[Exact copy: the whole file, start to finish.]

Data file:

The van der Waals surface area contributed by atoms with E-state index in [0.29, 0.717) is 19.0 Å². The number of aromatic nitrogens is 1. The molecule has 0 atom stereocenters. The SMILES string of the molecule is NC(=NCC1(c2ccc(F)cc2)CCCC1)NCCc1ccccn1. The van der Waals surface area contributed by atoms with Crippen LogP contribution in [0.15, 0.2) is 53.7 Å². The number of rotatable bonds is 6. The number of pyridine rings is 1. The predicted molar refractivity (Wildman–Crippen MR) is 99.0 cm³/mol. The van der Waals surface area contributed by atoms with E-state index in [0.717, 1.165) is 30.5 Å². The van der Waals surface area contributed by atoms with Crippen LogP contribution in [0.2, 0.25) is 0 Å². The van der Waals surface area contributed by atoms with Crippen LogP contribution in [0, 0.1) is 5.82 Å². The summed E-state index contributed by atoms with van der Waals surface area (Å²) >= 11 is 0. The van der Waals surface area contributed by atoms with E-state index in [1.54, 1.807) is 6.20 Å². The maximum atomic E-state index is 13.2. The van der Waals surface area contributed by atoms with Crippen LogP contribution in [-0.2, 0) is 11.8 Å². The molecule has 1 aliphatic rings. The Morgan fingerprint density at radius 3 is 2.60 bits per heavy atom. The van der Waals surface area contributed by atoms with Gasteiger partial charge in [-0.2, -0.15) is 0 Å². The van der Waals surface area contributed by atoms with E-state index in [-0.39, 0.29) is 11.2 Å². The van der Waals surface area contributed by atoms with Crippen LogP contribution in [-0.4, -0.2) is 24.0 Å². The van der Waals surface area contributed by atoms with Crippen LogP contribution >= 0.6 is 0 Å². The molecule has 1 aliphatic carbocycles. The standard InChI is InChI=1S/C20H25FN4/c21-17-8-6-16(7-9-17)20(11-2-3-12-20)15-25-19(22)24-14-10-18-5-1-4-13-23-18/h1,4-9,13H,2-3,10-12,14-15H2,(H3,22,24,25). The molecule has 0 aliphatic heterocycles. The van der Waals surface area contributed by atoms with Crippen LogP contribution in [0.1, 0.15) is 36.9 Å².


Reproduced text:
The van der Waals surface area contributed by atoms with E-state index in [0.29, 0.717) is 19.0 Å². The number of aromatic nitrogens is 1. The molecule has 0 atom stereocenters. The SMILES string of the molecule is NC(=NCC1(c2ccc(F)cc2)CCCC1)NCCc1ccccn1. The van der Waals surface area contributed by atoms with Crippen LogP contribution in [0.15, 0.2) is 53.7 Å². The number of rotatable bonds is 6. The number of pyridine rings is 1. The predicted molar refractivity (Wildman–Crippen MR) is 99.0 cm³/mol. The van der Waals surface area contributed by atoms with E-state index in [0.717, 1.165) is 30.5 Å². The van der Waals surface area contributed by atoms with Crippen LogP contribution in [0.2, 0.25) is 0 Å². The van der Waals surface area contributed by atoms with Crippen LogP contribution in [0, 0.1) is 5.82 Å². The summed E-state index contributed by atoms with van der Waals surface area (Å²) >= 11 is 0. The van der Waals surface area contributed by atoms with E-state index in [1.54, 1.807) is 6.20 Å². The maximum atomic E-state index is 13.2. The van der Waals surface area contributed by atoms with Crippen LogP contribution in [-0.2, 0) is 11.8 Å². The molecule has 1 aliphatic rings. The Morgan fingerprint density at radius 3 is 2.60 bits per heavy atom. The van der Waals surface area contributed by atoms with Gasteiger partial charge in [-0.2, -0.15) is 0 Å². The van der Waals surface area contributed by atoms with E-state index in [-0.39, 0.29) is 11.2 Å². The van der Waals surface area contributed by atoms with Crippen LogP contribution in [-0.4, -0.2) is 24.0 Å². The van der Waals surface area contributed by atoms with Crippen LogP contribution >= 0.6 is 0 Å². The molecule has 1 aliphatic carbocycles. The standard InChI is InChI=1S/C20H25FN4/c21-17-8-6-16(7-9-17)20(11-2-3-12-20)15-25-19(22)24-14-10-18-5-1-4-13-23-18/h1,4-9,13H,2-3,10-12,14-15H2,(H3,22,24,25). The molecule has 0 aliphatic heterocycles. The van der Waals surface area contributed by atoms with Crippen LogP contribution in [0.1, 0.15) is 36.9 Å².